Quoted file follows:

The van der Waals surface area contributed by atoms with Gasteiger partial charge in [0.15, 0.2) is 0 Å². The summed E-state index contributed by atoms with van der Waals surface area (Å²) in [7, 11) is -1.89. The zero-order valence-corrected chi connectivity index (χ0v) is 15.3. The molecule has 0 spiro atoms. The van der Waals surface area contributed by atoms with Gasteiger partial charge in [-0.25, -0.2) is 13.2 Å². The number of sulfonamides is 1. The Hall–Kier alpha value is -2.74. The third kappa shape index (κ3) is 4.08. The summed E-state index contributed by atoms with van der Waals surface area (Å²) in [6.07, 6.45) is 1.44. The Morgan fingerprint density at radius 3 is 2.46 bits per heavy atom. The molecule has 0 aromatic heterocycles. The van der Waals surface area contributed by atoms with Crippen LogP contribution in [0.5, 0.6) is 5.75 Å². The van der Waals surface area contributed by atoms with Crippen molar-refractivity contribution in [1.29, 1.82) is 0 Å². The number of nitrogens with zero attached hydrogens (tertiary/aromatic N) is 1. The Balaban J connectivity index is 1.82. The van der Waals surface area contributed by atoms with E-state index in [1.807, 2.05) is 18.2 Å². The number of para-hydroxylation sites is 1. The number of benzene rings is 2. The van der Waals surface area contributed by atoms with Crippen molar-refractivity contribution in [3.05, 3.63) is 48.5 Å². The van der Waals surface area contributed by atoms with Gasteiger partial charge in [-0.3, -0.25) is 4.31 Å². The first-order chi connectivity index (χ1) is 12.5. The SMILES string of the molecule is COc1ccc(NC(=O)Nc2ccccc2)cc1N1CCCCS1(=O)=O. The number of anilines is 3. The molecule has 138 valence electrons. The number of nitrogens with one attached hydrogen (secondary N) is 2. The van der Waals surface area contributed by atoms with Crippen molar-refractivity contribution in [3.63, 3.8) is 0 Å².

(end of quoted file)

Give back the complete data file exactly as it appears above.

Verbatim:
The van der Waals surface area contributed by atoms with Gasteiger partial charge in [0.15, 0.2) is 0 Å². The summed E-state index contributed by atoms with van der Waals surface area (Å²) in [7, 11) is -1.89. The zero-order valence-corrected chi connectivity index (χ0v) is 15.3. The molecule has 0 spiro atoms. The van der Waals surface area contributed by atoms with Gasteiger partial charge in [-0.25, -0.2) is 13.2 Å². The number of sulfonamides is 1. The Hall–Kier alpha value is -2.74. The third kappa shape index (κ3) is 4.08. The summed E-state index contributed by atoms with van der Waals surface area (Å²) in [6.07, 6.45) is 1.44. The Morgan fingerprint density at radius 3 is 2.46 bits per heavy atom. The molecule has 0 aromatic heterocycles. The van der Waals surface area contributed by atoms with Crippen LogP contribution in [0.5, 0.6) is 5.75 Å². The van der Waals surface area contributed by atoms with Crippen molar-refractivity contribution in [1.29, 1.82) is 0 Å². The number of nitrogens with zero attached hydrogens (tertiary/aromatic N) is 1. The Balaban J connectivity index is 1.82. The van der Waals surface area contributed by atoms with E-state index in [1.807, 2.05) is 18.2 Å². The number of para-hydroxylation sites is 1. The number of benzene rings is 2. The van der Waals surface area contributed by atoms with Crippen molar-refractivity contribution in [3.05, 3.63) is 48.5 Å². The van der Waals surface area contributed by atoms with Gasteiger partial charge in [-0.3, -0.25) is 4.31 Å². The first-order chi connectivity index (χ1) is 12.5. The SMILES string of the molecule is COc1ccc(NC(=O)Nc2ccccc2)cc1N1CCCCS1(=O)=O. The number of anilines is 3. The molecule has 138 valence electrons. The number of nitrogens with one attached hydrogen (secondary N) is 2. The van der Waals surface area contributed by atoms with Crippen molar-refractivity contribution in [3.63, 3.8) is 0 Å².